You could argue that most of the momentum and drive that propels a business along comes from the work of a cadre of executives that are responsible for major parts of the organisation.
The way in which this group of people operate, make decisions and run their businesses has a huge impact on success or failure.
So, if you’re one of those people already, or want to become one of them, what skills do you need and can you learn them?
A 10-year study by Ron Carucci published in the Harvard Business Review set out to answer that.
It found four patterns that set apart great executives from good ones after analysing over 2,700 interviews with leaders.
The patterns are deceptively simple, which is why they are perhaps so hard to actually do.
1. Great executives know their industry
Industries have different economics and drivers and the best executives understand this.
The kind of strategies that apply in a fast-moving consumer goods space cannot be applied directly to a moribund regulated business.
Your industry makes money in a particular way, by meeting demand with supply and competing with others.
If you are curious, able to spot possibilities and test and challenge assumptions then you will be able to focus your attention on doing things that make the most difference.
2. Great executives know their business
Most people arrive at a senior position after spending years in a particular function or business unit.
This means that they often view the whole business through the lens created by their experience – sales leaders think about pricing, operations about supply chains and accounting about finance.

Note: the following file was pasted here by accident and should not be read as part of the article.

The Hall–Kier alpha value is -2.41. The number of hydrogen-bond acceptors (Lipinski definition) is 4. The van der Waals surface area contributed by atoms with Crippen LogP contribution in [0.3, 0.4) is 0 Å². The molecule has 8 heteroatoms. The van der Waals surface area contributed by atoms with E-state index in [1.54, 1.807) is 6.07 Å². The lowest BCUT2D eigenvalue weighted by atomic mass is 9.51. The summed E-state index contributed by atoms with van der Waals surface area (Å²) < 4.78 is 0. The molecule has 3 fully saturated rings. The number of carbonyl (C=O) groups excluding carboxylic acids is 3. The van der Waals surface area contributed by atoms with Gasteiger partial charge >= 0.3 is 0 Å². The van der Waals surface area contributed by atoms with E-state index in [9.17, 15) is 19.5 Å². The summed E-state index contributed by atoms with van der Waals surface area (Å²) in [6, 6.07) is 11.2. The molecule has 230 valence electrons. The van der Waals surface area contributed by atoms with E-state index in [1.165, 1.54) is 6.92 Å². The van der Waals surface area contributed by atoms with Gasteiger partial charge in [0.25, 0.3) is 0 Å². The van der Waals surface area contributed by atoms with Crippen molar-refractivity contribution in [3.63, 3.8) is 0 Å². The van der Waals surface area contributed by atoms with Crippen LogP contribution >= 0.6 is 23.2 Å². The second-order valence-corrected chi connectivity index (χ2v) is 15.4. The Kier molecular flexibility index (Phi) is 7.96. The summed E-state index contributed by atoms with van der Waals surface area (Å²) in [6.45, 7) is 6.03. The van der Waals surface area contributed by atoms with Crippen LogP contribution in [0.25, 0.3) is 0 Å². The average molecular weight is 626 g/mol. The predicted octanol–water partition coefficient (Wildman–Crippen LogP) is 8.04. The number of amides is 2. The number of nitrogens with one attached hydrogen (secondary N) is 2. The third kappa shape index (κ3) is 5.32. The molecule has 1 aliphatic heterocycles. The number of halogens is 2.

Great leaders think about the system – how all the pieces fit together to create value. They focus on the interaction between parts of the business, remove bottlenecks and improve coordination to make it easier for the business to operate optimally.
3. Great executives know people
A great strategy developed in a locked room is of no use to anyone.
To actually make things happen, you need to interact with other people, show them your plans, take into account their objections and get them to work with you to make things happen.
You can only do this if people trust you and your judgements at all levels of the organisation. If you try and control, manipulate or steer people you’re probably going to be found out.
People aren’t stupid.
If you help other people get what they want and they can trust what you say, you have a good chance of moving in the right direction.
Great executives know how to make good decisions
If you know your industry, know your business and have good relationships, the last part of the puzzle is being able to make good decisions.
How do you take data and information and combine it with your gut instinct to create insight?
The key is having decision making processes that help you arrive at reasoned decisions that are free from bias – yet that incorporate the human element that comes from a deep understanding of your own circumstances.
As the article says, you can learn these skills if you don’t have them already.
It’s a simple enough list really.
But just because it’s simple, don’t make the mistake of assuming it’s easy.